Self sensory ideas for child with autism

Discussion in 'Special Education' started by Toast, Oct 5, 2010.

  1. Toast

    Toast Companion

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    Oct 5, 2010

    Hello all. I am a general ed teacher in 3rd grade and I have a student who has been diagnosed with autism. He is pretty high functioning, but at times gets sensory overload and gets overwhelmed. Until now, there has been an assistant giving him pressure point massage sensory to calm him. I would like to move away from that and teach him ways to give himself sensory since this is a tool he can take with him and use one day when he doesn't have anyone around to do it for him.

    What are some ways my student can get sensory that he could possible do at his desk or in the confines of a general ed classroom? Any ideas would be appreciated.
     
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  3. SwOcean Gal

    SwOcean Gal Devotee

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    Oct 5, 2010

    You could have a piece of velcro attached to the bottom of his desk and he could rub his finger along that when he needs/wants to- just like say the soft side of the velcro and then he can rub his hand on that. I wish I knew where I read that, but I think I heard about it on here too- so that may help.
     
  4. bros

    bros Phenom

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    Oct 5, 2010

    What calms him? The pressure?

    Perhaps something like a little leg or wrist weight might help?

    My OT does that with me to help with my proprioception issues. Might help with self regulating.
     
  5. teacher12345

    teacher12345 Cohort

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    Oct 5, 2010

    some self calming strategies that he could use would be:

    arm squeezes/self hugs
    pushing his hands together
    chair push ups
    desk push ups
    wall push ups
    sqeezing a stress ball
    theraputty or silly putty

    some other tools that may help:
    theraputty or silly putty
    a fidget box with different kinds of fidgets that feel different, ex. different kinds of stress balls, a small container of play doh, a small container of floam, pipe cleaner that he can twist and bend, a wikki stick that he can twist and bend, small container of slime, mini slinky, stretchy frogs/animals, stretchy string,tangle, wacky tracks, small bean bag, etc.
    a weighted lap pad (can be made using dry corn and fabric, ask your OT.)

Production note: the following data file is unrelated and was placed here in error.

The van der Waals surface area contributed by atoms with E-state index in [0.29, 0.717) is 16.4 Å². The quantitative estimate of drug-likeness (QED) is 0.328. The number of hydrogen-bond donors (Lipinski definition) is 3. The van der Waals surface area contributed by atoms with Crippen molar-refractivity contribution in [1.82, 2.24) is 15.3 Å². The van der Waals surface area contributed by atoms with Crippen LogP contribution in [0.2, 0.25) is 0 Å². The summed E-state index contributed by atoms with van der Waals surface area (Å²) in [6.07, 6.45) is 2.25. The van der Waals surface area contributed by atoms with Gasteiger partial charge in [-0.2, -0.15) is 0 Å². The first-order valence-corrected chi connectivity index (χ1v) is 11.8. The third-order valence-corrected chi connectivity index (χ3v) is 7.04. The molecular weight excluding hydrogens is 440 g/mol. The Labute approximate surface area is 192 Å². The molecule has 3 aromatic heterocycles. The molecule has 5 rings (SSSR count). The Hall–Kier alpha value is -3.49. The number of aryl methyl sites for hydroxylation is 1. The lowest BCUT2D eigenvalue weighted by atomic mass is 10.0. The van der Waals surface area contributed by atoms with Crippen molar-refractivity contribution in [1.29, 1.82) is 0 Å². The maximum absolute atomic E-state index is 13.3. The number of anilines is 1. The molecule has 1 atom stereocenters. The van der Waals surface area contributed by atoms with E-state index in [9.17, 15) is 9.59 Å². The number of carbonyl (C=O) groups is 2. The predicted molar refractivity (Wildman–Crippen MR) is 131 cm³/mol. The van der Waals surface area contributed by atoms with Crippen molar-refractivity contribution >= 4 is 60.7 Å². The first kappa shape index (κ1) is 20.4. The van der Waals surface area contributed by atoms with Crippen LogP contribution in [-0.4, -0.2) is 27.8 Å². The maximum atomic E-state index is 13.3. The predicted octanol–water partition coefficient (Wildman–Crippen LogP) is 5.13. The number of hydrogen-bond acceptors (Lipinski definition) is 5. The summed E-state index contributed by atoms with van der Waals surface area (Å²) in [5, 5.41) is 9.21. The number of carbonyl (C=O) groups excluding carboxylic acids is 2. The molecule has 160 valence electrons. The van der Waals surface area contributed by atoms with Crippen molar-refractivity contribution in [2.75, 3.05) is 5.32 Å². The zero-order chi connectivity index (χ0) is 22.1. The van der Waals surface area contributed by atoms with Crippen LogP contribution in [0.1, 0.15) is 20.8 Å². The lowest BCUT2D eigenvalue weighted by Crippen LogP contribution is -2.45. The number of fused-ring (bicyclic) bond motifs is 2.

a deep pressure/weighted vest (ask OT.)

    helpful sites:
    http://brimhallwebsite.com/pdfs/braingymactivities.pdf
    http://www.itari.in/categories/brainbasedlearning/BrainGym.pdf
    http://www.med.wright.edu/CHC/healthydayton/handouts/kbrun3.pdf
     
  6. SwOcean Gal

    SwOcean Gal Devotee

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    Oct 5, 2010

    Do you know more about the velcro piece under the desk- like what purpose it serves, have you read or heard anything about it?
     
  7. in_denial

    in_denial Rookie

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    Oct 5, 2010

    Maybe try chewy tubes?

    (google chewy tubes and autism)
     
  8. Kate Change

    Kate Change Companion

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    Oct 7, 2010

    I've heard about using velcro, that seems to work mainly for kids who need a "tactile break". The child can stop working for a moment when they are getting frustrated and rub the velcro on their hands. I have not found this to be effective with my kiddos, but they seem to need pressure and may not have the same sensory issues as the OPs.

    The only other thing that has worked with one of my kiddos was the ball to sit on or a small inflatable sensory pill that they sit on on top of their chair. The OT who is working with this child will most likely have access to these materials and might be able to tell you if they will be helpful.

    I love the leg and wrist weight idea! I think I may have the try that.
     
  9. teachersk

    teachersk Connoisseur

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    Oct 7, 2010

    Another cool idea is to have him wear a backpack with books in it, sometimes kids crave the "pressure" (weight) that the books pulling down on their shoulder provides for them.

    Fairly non-stigmatizing, also, because it's just a backpack!
     
  10. bros

    bros Phenom

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    Oct 8, 2010

    A weight vest might also be good for the pressure.
     
  11. Nate

    Nate Companion

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    Oct 15, 2010

    Talk to the OT. There's a fairly common exercise that's really hard to describe that your OT should be able to show you/your student.
     

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